Mirogoje, Zagreb, CroatiaThen I heard someone sobbing. I looked around and it took me a while to discover an elderly woman, crouching down on a tomb slab, weeping bitter tears. The sight of it broke my heart. I circled her for a few minutes. Then I picked up my courage, approached her, put my arm around her shoulder, and she leaned against me and cried.  After a while I told her in German: „Unfortunately I do not speak Croatian, but I am really very sorry for your loss.“ She looked at me with eyes so clear that they didn’t seem to fit her advanced age, and replied in the same language: „Me bit German.“ She told me how she was mourning her son. I held her, and I listened to her broken sentences. I don’t think that there was any other moment in my life when I felt more intensely what the notion of humanity means, and never before had I understood compassion as truly as I did then.Mirogoje, Zagreb, CroatiaI haven’t really felt these places to be very gloomy or scary. In fact I think that cemeteries allow us to reflect on death and life equally, and that they are places where emotions are maybe more dense than elsewhere if you let yourself feel them. They invite us to think about impermanence, about finiteness. I have always found things to be of the greatest beauty when I knew that they wouldn’t stick, and travel has taught me not to regret or fret about this, but to turn the knowledge of it into an immense gratitude for being there to witness the beauty of the moment. That is what cemeteries do for me. They make me grateful.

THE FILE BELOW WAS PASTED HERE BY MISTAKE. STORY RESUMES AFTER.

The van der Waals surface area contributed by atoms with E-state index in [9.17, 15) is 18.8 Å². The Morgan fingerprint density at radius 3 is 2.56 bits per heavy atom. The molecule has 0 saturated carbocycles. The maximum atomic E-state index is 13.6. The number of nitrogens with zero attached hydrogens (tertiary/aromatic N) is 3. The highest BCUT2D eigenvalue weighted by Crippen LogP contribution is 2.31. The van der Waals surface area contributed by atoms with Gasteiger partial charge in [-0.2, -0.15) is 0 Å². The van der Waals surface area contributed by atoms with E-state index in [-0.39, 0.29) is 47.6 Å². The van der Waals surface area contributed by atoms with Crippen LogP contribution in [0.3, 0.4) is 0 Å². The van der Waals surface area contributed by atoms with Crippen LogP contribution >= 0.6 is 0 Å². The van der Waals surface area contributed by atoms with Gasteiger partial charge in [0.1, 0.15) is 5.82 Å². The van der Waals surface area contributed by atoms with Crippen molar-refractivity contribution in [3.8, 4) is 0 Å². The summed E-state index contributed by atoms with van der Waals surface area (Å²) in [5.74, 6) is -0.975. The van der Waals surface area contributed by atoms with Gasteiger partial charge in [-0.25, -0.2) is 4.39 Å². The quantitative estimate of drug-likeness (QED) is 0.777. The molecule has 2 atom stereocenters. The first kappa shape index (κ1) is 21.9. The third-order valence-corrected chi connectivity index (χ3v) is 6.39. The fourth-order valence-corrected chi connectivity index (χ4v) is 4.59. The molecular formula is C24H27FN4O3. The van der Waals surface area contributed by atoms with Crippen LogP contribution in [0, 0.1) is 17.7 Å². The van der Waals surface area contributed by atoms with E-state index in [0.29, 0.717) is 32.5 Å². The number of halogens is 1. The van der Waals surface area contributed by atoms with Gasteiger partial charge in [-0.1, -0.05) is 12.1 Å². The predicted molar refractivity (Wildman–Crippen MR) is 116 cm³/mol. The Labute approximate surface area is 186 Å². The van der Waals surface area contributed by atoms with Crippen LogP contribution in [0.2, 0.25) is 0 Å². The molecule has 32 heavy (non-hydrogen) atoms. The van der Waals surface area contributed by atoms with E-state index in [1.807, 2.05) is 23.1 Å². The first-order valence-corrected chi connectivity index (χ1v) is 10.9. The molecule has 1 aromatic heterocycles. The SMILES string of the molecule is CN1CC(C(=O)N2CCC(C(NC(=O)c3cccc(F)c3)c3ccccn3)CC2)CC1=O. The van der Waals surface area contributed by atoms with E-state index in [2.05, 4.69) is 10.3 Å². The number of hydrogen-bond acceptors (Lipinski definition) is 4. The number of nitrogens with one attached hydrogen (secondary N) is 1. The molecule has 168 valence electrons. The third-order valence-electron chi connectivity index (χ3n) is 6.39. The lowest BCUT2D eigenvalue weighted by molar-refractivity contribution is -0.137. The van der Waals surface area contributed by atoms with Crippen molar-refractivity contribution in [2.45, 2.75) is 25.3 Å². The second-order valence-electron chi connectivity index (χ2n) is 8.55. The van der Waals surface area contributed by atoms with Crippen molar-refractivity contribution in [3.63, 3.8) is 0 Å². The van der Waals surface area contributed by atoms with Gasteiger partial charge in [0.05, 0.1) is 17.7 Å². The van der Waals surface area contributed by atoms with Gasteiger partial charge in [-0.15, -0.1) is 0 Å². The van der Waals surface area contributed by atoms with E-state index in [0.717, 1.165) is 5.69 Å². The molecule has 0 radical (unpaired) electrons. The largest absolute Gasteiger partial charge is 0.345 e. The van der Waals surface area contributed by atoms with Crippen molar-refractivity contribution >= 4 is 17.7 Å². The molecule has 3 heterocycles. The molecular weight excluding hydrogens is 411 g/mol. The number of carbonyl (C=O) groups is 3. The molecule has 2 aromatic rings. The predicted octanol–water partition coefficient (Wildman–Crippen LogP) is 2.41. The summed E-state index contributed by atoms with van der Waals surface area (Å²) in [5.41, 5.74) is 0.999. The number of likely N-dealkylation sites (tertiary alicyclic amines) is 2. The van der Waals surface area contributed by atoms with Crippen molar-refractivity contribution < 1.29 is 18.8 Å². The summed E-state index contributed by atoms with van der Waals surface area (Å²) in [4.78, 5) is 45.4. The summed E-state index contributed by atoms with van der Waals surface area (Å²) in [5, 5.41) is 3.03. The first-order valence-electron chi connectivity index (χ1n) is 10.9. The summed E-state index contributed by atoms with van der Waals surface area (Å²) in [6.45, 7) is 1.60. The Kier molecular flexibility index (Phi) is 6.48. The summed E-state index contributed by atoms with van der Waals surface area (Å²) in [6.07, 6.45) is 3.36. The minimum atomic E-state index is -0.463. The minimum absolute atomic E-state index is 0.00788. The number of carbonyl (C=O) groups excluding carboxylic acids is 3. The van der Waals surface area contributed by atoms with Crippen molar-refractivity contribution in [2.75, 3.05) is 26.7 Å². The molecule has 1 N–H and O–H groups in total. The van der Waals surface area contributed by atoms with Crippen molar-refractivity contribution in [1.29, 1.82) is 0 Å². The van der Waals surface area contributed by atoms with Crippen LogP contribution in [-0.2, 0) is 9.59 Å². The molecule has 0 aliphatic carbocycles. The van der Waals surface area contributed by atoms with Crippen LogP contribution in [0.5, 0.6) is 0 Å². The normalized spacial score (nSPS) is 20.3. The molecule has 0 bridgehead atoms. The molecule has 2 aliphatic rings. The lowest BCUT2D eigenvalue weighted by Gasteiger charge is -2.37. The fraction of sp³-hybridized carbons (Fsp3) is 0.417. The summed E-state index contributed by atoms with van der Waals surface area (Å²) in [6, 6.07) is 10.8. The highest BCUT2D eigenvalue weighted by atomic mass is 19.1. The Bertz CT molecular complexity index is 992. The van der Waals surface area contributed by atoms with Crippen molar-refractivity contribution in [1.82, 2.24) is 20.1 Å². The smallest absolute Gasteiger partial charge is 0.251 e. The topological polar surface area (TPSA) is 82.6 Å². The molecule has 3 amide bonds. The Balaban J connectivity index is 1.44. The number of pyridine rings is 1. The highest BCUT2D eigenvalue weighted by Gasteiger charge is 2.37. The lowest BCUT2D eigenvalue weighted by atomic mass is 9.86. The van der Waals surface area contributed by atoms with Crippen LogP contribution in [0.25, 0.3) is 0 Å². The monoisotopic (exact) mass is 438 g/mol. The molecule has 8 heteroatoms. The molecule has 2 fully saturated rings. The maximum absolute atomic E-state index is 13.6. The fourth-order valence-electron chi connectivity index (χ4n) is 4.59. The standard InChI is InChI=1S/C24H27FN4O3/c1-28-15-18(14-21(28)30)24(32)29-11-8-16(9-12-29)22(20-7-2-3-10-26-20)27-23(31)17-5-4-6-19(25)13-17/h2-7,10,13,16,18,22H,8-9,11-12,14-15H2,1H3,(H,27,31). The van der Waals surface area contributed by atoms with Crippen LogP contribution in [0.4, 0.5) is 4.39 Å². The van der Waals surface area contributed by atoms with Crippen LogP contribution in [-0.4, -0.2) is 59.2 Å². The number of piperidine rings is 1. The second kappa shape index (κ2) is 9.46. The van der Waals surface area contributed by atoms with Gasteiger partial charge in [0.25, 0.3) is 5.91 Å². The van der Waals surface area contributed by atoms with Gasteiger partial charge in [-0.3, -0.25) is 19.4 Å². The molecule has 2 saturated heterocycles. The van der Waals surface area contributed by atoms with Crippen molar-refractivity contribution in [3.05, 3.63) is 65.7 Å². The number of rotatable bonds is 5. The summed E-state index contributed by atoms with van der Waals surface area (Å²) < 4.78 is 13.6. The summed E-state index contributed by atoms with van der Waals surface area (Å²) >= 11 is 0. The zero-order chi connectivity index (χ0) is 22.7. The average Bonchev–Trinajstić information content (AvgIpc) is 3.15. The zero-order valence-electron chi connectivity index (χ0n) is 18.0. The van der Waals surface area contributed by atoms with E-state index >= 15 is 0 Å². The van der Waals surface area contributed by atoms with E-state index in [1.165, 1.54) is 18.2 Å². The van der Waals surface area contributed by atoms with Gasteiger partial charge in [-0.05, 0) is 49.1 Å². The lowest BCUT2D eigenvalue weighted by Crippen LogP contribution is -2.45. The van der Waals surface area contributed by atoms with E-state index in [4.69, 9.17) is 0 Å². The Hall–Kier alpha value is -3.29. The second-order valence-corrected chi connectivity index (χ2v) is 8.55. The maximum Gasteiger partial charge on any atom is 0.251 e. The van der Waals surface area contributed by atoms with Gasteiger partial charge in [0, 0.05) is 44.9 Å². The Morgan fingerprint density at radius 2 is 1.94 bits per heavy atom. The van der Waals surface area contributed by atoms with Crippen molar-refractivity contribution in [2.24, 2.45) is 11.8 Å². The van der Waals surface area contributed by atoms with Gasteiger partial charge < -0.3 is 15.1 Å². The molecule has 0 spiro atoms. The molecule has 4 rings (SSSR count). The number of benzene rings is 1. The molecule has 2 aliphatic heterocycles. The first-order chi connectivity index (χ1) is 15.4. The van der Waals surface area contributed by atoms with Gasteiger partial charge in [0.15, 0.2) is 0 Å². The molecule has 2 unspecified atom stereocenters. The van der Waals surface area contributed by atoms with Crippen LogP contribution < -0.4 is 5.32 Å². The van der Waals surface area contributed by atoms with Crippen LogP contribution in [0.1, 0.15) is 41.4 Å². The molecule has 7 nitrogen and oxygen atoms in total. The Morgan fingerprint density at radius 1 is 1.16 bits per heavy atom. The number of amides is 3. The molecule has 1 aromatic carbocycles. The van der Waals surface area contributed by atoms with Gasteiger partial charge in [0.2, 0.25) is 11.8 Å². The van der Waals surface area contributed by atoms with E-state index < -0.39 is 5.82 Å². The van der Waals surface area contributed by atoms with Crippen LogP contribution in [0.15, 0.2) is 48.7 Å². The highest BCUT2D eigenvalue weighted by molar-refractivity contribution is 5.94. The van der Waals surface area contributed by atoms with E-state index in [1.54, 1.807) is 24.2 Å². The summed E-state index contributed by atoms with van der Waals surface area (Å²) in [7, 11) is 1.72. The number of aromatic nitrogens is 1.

What do you think about cemeteries? Gloomy or peacful? Scary or hopeful? Do you have a favorite cemetery?


  1. Cemeteries certainly are places to reflect and take a private moment. It is rare that I visit one unless it is unless I’m going to the headstone of someone I once knew or someone who was famous. I think that is the same for most of us. They are private places and always will be.

    • bridgekeeper

      März 14, 2013 at 11:04 am

      That is true. I don’t think we take enough of the private moments that cemeteries provide us with.

  2. I might be a weird person but I always try to visit the cemetery when I’m in a new country – they give me a good sense of the culture of the place and they’re always so peaceful and beautiful, no matter which religion it is…

    Cemeteries in Sarajevo and Mostar were the worst I’ve visited though, just like you wrote, there were way too many graves from these few years, it was just too much to handle for me…